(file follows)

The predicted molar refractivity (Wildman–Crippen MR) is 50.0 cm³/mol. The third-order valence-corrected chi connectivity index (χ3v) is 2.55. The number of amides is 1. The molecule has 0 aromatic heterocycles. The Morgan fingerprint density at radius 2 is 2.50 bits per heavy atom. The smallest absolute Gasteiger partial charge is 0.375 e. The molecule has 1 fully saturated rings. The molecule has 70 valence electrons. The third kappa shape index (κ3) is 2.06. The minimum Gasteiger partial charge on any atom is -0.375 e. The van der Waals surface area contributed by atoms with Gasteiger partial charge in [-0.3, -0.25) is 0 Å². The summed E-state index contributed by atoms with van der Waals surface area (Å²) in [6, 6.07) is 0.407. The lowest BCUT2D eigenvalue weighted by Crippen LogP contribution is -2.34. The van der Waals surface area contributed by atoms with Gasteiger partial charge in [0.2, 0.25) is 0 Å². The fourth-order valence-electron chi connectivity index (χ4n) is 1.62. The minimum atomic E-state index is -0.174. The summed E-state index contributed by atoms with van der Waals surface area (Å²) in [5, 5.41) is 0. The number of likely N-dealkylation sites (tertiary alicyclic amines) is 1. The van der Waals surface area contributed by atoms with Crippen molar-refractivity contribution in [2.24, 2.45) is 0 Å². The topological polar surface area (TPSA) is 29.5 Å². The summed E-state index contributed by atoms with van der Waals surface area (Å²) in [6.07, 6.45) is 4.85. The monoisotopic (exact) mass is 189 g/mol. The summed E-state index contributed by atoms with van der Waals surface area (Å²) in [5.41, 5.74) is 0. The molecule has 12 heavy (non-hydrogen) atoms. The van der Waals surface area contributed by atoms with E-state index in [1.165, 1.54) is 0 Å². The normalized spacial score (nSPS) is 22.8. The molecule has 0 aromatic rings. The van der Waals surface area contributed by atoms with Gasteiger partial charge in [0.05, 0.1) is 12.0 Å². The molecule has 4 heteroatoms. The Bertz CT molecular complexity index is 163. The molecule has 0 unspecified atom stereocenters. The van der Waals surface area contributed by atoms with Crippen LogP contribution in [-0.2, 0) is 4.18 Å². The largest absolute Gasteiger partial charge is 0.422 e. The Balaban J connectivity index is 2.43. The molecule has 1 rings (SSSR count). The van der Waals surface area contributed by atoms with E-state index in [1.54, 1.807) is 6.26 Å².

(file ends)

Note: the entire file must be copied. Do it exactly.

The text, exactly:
The predicted molar refractivity (Wildman–Crippen MR) is 50.0 cm³/mol. The third-order valence-corrected chi connectivity index (χ3v) is 2.55. The number of amides is 1. The molecule has 0 aromatic heterocycles. The Morgan fingerprint density at radius 2 is 2.50 bits per heavy atom. The smallest absolute Gasteiger partial charge is 0.375 e. The molecule has 1 fully saturated rings. The molecule has 70 valence electrons. The third kappa shape index (κ3) is 2.06. The minimum Gasteiger partial charge on any atom is -0.375 e. The van der Waals surface area contributed by atoms with Gasteiger partial charge in [-0.3, -0.25) is 0 Å². The summed E-state index contributed by atoms with van der Waals surface area (Å²) in [6, 6.07) is 0.407. The lowest BCUT2D eigenvalue weighted by Crippen LogP contribution is -2.34. The van der Waals surface area contributed by atoms with Gasteiger partial charge in [0.2, 0.25) is 0 Å². The fourth-order valence-electron chi connectivity index (χ4n) is 1.62. The minimum atomic E-state index is -0.174. The summed E-state index contributed by atoms with van der Waals surface area (Å²) in [5, 5.41) is 0. The number of likely N-dealkylation sites (tertiary alicyclic amines) is 1. The van der Waals surface area contributed by atoms with Crippen molar-refractivity contribution in [2.24, 2.45) is 0 Å². The topological polar surface area (TPSA) is 29.5 Å². The summed E-state index contributed by atoms with van der Waals surface area (Å²) in [6.07, 6.45) is 4.85. The monoisotopic (exact) mass is 189 g/mol. The summed E-state index contributed by atoms with van der Waals surface area (Å²) in [5.41, 5.74) is 0. The molecule has 12 heavy (non-hydrogen) atoms. The van der Waals surface area contributed by atoms with E-state index in [1.165, 1.54) is 0 Å². The normalized spacial score (nSPS) is 22.8. The molecule has 0 aromatic rings. The van der Waals surface area contributed by atoms with Gasteiger partial charge in [0.05, 0.1) is 12.0 Å². The molecule has 4 heteroatoms. The Bertz CT molecular complexity index is 163. The molecule has 0 unspecified atom stereocenters. The van der Waals surface area contributed by atoms with Crippen LogP contribution in [-0.2, 0) is 4.18 Å². The largest absolute Gasteiger partial charge is 0.422 e. The Balaban J connectivity index is 2.43. The molecule has 1 rings (SSSR count). The van der Waals surface area contributed by atoms with E-state index in [1.54, 1.807) is 6.26 Å².